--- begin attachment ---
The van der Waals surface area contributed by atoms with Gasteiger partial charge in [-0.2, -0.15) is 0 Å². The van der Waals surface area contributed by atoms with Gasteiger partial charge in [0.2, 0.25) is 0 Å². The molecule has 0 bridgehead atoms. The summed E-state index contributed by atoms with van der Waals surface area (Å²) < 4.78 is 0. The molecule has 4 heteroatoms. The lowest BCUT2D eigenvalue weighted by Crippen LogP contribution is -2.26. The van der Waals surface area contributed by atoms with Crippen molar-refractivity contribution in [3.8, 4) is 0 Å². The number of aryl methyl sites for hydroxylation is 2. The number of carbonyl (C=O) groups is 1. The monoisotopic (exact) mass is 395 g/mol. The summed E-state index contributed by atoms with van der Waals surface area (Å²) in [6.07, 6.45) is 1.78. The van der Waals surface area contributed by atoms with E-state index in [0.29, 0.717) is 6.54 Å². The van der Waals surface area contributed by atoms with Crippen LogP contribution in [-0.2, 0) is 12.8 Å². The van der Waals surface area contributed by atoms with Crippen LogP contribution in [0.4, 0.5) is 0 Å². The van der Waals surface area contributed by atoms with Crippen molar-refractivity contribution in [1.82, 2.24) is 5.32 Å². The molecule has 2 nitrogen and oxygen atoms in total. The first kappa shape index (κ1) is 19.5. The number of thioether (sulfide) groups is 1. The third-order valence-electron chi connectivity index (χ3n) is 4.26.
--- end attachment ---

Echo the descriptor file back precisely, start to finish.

The van der Waals surface area contributed by atoms with Gasteiger partial charge in [-0.2, -0.15) is 0 Å². The van der Waals surface area contributed by atoms with Gasteiger partial charge in [0.2, 0.25) is 0 Å². The molecule has 0 bridgehead atoms. The summed E-state index contributed by atoms with van der Waals surface area (Å²) < 4.78 is 0. The molecule has 4 heteroatoms. The lowest BCUT2D eigenvalue weighted by Crippen LogP contribution is -2.26. The van der Waals surface area contributed by atoms with Crippen molar-refractivity contribution in [3.8, 4) is 0 Å². The number of aryl methyl sites for hydroxylation is 2. The number of carbonyl (C=O) groups is 1. The monoisotopic (exact) mass is 395 g/mol. The summed E-state index contributed by atoms with van der Waals surface area (Å²) in [6.07, 6.45) is 1.78. The van der Waals surface area contributed by atoms with E-state index in [0.29, 0.717) is 6.54 Å². The van der Waals surface area contributed by atoms with Crippen LogP contribution in [-0.2, 0) is 12.8 Å². The van der Waals surface area contributed by atoms with Crippen LogP contribution in [0.4, 0.5) is 0 Å². The van der Waals surface area contributed by atoms with Crippen molar-refractivity contribution in [1.82, 2.24) is 5.32 Å². The molecule has 2 nitrogen and oxygen atoms in total. The first kappa shape index (κ1) is 19.5. The number of thioether (sulfide) groups is 1. The third-order valence-electron chi connectivity index (χ3n) is 4.26.